Use the Internet to Improve Your Business Skills
By Liza Horan
Is tennis your life? It’s certainly your work if you’re reading Racquet Sports Industry. You likely attend industry conferences, and even play tennis for fun on the weekends and on vacation. It’s a great gig, but “all tennis, all the time” could make you stale on the job.
Fortunately, there is a wealth of resources right at your fingertips. If you take a little time to use the internet as a tool to professional development, you will reap very real, tangible results for your bottom line. The tips below can help you improve your business form for tennis.
Score Free Marketing Advice
E-mail newsletters abound, and they are full of free advice from business consultants and publications. The tips will help you better service your customers and promote your business.
Opportunities: Learn how to improve the visibility of your website, encourage referrals, and find new customers.
Keep Up with the Joneses
You can glean much from the websites of colleagues in tennis and those outside the sport. If you run a pro shop, sign up for the e-mail newsletters of fellow tennis shops, as well as other local retailers. You could learn a useful tactic from a non-sports retailer or align for a joint promotion. Contact these people to find out what’s working for them.
Opportunities: For shop owners, aligning with a non-sports retailer could mean a joint promotion around the holidays where the customer shows the receipt from the non-tennis store and gets a discount at your shop. For club owners, a joint promotion could mean sign up for a tennis clinic and get a free yoga lesson at a local studio, or a discount on an art class.
Take Action: Bookmark competitors’ websites and subscribe to their e-mail newsletters.
Find Networking Events
Step outside tennis organizations and go to local chamber of commerce events, town fairs, church bazaars, and school functions to publicize your business. This could mean exhibiting at a local event, volunteering for a city effort or participating in a local retailers’ roundtable.
Opportunities: For club owners, set up a mini court at a town fair to promote lessons and programs. For retailers, set up a clothing rack and be sure to bring your “bargain bin” to move last season’s merchandise. Both should sell bottled water, and place water bowls for dogs near their exhibit spaces.
Connect with Others in Your Discipline
While it’s important to belong to tennis organizations that suit your job role—the PTR and USPTA for teachers, and SGMA and NRPA for facility managers, the ASBA for court builders and contractors—you can gain knowledge, networking, and real benefits by joining groups based on your area of specialization in your region, state, and town.
Opportunities: The internet allows you to connect easily with those sharing your professional trade through directories, e-mail and listings of local happenings. Shop owners can join the national retail federation or the National Shoe Retailers Association. Anyone working in tennis could get involved with one of the groups listed at the site of the American Alliance for Health, Physical Education, Recreation & Dance. The American Association for Active Lifestyles & Fitness and the American Association for Leisure & Recreation recently combined to align their goals of promoting a healthy lifestyle through activity. Tennis is a perfect fit.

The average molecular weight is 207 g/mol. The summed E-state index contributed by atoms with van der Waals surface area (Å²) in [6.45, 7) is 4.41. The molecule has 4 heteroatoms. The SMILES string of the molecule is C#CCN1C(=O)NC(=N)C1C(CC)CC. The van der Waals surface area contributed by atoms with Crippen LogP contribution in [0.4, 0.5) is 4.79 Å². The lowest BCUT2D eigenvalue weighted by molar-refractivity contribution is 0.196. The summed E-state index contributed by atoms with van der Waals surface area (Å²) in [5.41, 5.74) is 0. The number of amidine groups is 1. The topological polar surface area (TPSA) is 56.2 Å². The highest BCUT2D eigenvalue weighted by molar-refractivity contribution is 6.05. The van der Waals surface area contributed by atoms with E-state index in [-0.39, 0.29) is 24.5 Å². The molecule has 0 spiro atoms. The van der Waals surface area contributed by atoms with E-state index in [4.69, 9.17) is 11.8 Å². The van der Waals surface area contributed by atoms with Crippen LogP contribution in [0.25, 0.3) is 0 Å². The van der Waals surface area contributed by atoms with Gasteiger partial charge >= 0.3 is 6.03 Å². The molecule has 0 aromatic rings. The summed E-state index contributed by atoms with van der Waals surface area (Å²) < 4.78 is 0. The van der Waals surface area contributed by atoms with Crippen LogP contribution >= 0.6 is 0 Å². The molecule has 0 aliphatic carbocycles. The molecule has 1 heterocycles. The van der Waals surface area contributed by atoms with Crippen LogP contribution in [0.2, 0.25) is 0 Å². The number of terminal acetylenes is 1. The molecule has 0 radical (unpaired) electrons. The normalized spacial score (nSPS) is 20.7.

Take Action: Go to google.com and search your area of expertise—such as “physical education,” “court construction,” “apparel design,” or “retail management.” Research national groups to see if they have local chapters, then search for similar organizations in your state and town.
Expand Your Knowledge Base
Yes, internet schooling is for real and a great source for continuing education. The University of Phoenix Online reports that 44 percent of students are technical or licensed professionals, while 50 percent are business owners or managers. You can earn a professional certificate on your terms of availability through an online course. Or if time is an issue, take a one-night seminar at your local YMCA, college, or through the local Small Business Administration.
Take Action: Go to elearners.com to browse online courses from “operations management” to “exercise physiology.” Even barnesandnoble.com offers free courses on such subjects as “Caring for Your PC” and money management. Don’t want to take a course? Go to ehow.com and soyouwanna.com for advice on almost everything.
Step Outside Tennis
Visit websites of non-tennis trade magazines to gain an alternative perspective.
- Facility managers: athleticbusiness.com
- Retailers: stores.org
- Teaching pros: PEdigest.com
- Manufacturers: sportinggoodsbusiness.com
Tips for Searching
When searching the web, try to be as specific as possible with your search terms. If you don’t get the results you seek, broaden the search by removing adjectives or by using quotation marks around words you want to appear together.
- Specific search: “Chevy Chase” chamber of commerce
- Broad search: Maryland retail association
- Search sites: google.com, yahoo.com, ask.com
- How-to guides: about.com, ehow.com, soyouwanna.com.
See all articles by Liza Horan
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